What is it about?

This study used Taylor's (2008) terminology (advocating, encouraging, empathizing, problem-solving, instructing, and collaborating) to describe occupational therapy students' in their second study year with regard to their preferred styles of communication in client-therapist interactions.

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Why is it important?

This was the first study to use the concepts of the Intentional Relationship Model (IRM; Taylor, 2008) to report on self-reported communication styles among occupational therapy students.


Communication style in client-therapist interactions commonly reflect the therapist's personality; our usual ways of interacting with others - we are who we are, across most contexts. If we feel that we ought to interact with clients in ways that differ from our usual ones, this will challenge us. The IRM model may assist in making us aware of our usual modes of interaction in therapeutic relationships, and may point to how we can adapt our communication to become more in line with the client's current needs in the situation. The instrument used for measuring "preferred communication style", the Self-Assessment of Modes Questionnaire, was completed by 31 students. In the sample, the highest mean score was shown for the problem-solving communication style. According to the theory, this may suggest that the students had a general preference for communicating in a problem-solving mode when interacting with others. This mode of interaction may also have been strengthened by the educators and the study program in general, by often referring to occupational therapists as "enablers of everyday life". This expression appears to be strongly associated with "problem-solving". Collaboration, often emphasized as the core interaction mode of client-centered practice, was also highly endorsed. The Norwegian version of the instrument, the later translated and adapted N-SAMQ, can be found here and can be used for free provided appropriate citation: https://blogg.hioa.no/irm/files/2016/10/N-SAMQ.pdf. Also, a more recent study of Norwegian occupational therapy students explored associations with their therapeutic mode preferences in more depth: http://www.tandfonline.com/doi/full/10.1080/11038128.2016.1220620.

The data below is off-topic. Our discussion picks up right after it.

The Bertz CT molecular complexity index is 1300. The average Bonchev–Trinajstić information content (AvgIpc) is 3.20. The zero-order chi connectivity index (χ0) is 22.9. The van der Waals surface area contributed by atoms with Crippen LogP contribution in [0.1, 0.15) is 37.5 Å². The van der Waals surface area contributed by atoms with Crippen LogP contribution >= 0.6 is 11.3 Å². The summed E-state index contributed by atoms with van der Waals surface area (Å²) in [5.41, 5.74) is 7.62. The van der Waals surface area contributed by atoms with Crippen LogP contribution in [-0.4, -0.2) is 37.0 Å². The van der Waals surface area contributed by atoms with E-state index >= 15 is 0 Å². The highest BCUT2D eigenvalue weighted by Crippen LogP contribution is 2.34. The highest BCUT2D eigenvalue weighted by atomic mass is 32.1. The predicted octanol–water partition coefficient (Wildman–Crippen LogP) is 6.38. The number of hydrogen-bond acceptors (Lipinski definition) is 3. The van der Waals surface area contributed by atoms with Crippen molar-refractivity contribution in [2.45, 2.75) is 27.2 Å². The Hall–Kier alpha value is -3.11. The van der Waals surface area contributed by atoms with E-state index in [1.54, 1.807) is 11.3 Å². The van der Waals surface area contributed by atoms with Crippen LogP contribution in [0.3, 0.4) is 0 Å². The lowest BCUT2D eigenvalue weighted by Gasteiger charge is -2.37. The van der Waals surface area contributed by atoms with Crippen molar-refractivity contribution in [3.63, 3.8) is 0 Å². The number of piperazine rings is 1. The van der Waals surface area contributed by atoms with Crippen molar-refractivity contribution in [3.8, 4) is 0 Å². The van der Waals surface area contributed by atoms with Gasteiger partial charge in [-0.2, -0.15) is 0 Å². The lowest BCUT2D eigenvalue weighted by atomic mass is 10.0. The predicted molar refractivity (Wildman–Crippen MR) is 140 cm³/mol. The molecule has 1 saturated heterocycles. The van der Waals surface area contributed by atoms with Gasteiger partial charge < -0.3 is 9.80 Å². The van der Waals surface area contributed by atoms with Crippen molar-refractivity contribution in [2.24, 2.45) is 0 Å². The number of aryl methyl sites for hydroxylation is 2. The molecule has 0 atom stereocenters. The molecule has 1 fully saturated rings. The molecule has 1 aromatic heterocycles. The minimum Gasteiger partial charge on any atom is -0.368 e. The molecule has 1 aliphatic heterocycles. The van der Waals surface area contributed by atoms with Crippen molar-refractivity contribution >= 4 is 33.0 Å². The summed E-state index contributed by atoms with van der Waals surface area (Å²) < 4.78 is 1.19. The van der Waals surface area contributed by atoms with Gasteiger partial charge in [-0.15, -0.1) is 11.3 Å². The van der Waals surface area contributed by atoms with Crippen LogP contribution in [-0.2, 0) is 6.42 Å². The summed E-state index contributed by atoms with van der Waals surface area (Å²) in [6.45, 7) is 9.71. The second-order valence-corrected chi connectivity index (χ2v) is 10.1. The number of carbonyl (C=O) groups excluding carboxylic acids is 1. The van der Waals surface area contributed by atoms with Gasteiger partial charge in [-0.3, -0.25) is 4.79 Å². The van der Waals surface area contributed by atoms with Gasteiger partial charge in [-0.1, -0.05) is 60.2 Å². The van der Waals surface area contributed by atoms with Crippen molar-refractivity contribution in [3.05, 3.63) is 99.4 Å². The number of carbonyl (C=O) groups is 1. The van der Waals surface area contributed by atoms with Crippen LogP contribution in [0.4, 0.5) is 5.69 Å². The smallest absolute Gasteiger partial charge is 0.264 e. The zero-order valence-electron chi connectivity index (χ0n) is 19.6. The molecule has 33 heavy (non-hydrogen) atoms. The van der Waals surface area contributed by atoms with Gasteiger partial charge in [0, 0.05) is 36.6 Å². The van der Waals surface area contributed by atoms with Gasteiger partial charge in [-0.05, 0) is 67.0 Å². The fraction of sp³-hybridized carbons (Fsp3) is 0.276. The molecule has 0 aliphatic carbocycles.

Professor Tore Bonsaksen
Inland Norway University of Applied Sciences

Read the Original

This page is a summary of: Self-Reported Therapeutic Style in Occupational Therapy Students, British Journal of Occupational Therapy, November 2013, SAGE Publications, DOI: 10.4276/030802213x13833255804595.
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